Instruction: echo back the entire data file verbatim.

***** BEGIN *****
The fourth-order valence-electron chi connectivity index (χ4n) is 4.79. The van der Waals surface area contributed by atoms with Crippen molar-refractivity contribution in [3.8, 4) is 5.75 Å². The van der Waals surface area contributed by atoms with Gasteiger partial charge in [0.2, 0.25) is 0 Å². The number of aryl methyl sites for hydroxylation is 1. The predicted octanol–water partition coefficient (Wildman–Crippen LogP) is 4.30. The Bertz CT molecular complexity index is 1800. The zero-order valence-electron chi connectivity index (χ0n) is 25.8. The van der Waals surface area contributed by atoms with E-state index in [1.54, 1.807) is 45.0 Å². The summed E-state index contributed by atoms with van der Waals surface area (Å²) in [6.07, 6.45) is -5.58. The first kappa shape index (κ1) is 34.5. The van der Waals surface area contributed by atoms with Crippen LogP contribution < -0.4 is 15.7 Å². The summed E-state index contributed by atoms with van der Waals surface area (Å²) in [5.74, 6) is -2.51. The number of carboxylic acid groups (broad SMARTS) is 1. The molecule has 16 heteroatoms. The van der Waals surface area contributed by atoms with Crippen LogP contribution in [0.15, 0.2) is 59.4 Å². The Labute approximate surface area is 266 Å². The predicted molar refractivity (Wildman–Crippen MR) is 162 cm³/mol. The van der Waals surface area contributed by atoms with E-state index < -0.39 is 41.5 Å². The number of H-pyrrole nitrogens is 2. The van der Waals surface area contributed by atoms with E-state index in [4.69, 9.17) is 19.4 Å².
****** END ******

The fourth-order valence-electron chi connectivity index (χ4n) is 4.79. The van der Waals surface area contributed by atoms with Crippen molar-refractivity contribution in [3.8, 4) is 5.75 Å². The van der Waals surface area contributed by atoms with Gasteiger partial charge in [0.2, 0.25) is 0 Å². The number of aryl methyl sites for hydroxylation is 1. The predicted octanol–water partition coefficient (Wildman–Crippen LogP) is 4.30. The Bertz CT molecular complexity index is 1800. The zero-order valence-electron chi connectivity index (χ0n) is 25.8. The van der Waals surface area contributed by atoms with E-state index in [1.54, 1.807) is 45.0 Å². The summed E-state index contributed by atoms with van der Waals surface area (Å²) in [6.07, 6.45) is -5.58. The first kappa shape index (κ1) is 34.5. The van der Waals surface area contributed by atoms with Crippen LogP contribution < -0.4 is 15.7 Å². The summed E-state index contributed by atoms with van der Waals surface area (Å²) in [5.74, 6) is -2.51. The number of carboxylic acid groups (broad SMARTS) is 1. The molecule has 16 heteroatoms. The van der Waals surface area contributed by atoms with Crippen LogP contribution in [0.15, 0.2) is 59.4 Å². The Labute approximate surface area is 266 Å². The predicted molar refractivity (Wildman–Crippen MR) is 162 cm³/mol. The van der Waals surface area contributed by atoms with E-state index < -0.39 is 41.5 Å². The number of H-pyrrole nitrogens is 2. The van der Waals surface area contributed by atoms with E-state index in [4.69, 9.17) is 19.4 Å².